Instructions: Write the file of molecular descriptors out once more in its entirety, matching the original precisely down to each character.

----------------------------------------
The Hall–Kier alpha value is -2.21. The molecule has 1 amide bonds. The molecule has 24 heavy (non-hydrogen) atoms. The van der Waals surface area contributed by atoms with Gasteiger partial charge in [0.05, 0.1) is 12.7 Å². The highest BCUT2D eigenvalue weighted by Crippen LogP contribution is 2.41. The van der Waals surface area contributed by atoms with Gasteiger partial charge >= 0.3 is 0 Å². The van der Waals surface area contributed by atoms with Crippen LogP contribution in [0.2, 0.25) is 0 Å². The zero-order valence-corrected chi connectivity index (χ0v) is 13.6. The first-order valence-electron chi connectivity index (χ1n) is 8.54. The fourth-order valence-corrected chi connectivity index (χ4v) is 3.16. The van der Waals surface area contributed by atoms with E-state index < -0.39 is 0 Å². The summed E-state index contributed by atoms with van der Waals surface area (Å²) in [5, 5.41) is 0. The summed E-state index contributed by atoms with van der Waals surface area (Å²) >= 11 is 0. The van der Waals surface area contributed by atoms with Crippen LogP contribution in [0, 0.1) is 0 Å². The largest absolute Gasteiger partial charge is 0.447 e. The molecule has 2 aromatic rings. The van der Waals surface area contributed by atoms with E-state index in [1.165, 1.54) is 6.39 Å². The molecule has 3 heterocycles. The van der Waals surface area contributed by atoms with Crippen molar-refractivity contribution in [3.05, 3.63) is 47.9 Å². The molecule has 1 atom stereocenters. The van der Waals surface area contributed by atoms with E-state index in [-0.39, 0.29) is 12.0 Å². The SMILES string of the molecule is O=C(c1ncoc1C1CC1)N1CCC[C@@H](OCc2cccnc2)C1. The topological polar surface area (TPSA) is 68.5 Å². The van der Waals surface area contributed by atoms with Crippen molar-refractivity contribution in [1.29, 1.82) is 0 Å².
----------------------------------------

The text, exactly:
The Hall–Kier alpha value is -2.21. The molecule has 1 amide bonds. The molecule has 24 heavy (non-hydrogen) atoms. The van der Waals surface area contributed by atoms with Gasteiger partial charge in [0.05, 0.1) is 12.7 Å². The highest BCUT2D eigenvalue weighted by Crippen LogP contribution is 2.41. The van der Waals surface area contributed by atoms with Gasteiger partial charge >= 0.3 is 0 Å². The van der Waals surface area contributed by atoms with Crippen LogP contribution in [0.2, 0.25) is 0 Å². The zero-order valence-corrected chi connectivity index (χ0v) is 13.6. The first-order valence-electron chi connectivity index (χ1n) is 8.54. The fourth-order valence-corrected chi connectivity index (χ4v) is 3.16. The van der Waals surface area contributed by atoms with E-state index < -0.39 is 0 Å². The summed E-state index contributed by atoms with van der Waals surface area (Å²) in [5, 5.41) is 0. The summed E-state index contributed by atoms with van der Waals surface area (Å²) >= 11 is 0. The van der Waals surface area contributed by atoms with Crippen LogP contribution in [0, 0.1) is 0 Å². The largest absolute Gasteiger partial charge is 0.447 e. The molecule has 2 aromatic rings. The van der Waals surface area contributed by atoms with E-state index in [1.165, 1.54) is 6.39 Å². The molecule has 3 heterocycles. The van der Waals surface area contributed by atoms with Crippen molar-refractivity contribution in [3.05, 3.63) is 47.9 Å². The molecule has 1 atom stereocenters. The van der Waals surface area contributed by atoms with E-state index in [-0.39, 0.29) is 12.0 Å². The SMILES string of the molecule is O=C(c1ncoc1C1CC1)N1CCC[C@@H](OCc2cccnc2)C1. The topological polar surface area (TPSA) is 68.5 Å². The van der Waals surface area contributed by atoms with Crippen molar-refractivity contribution in [1.29, 1.82) is 0 Å².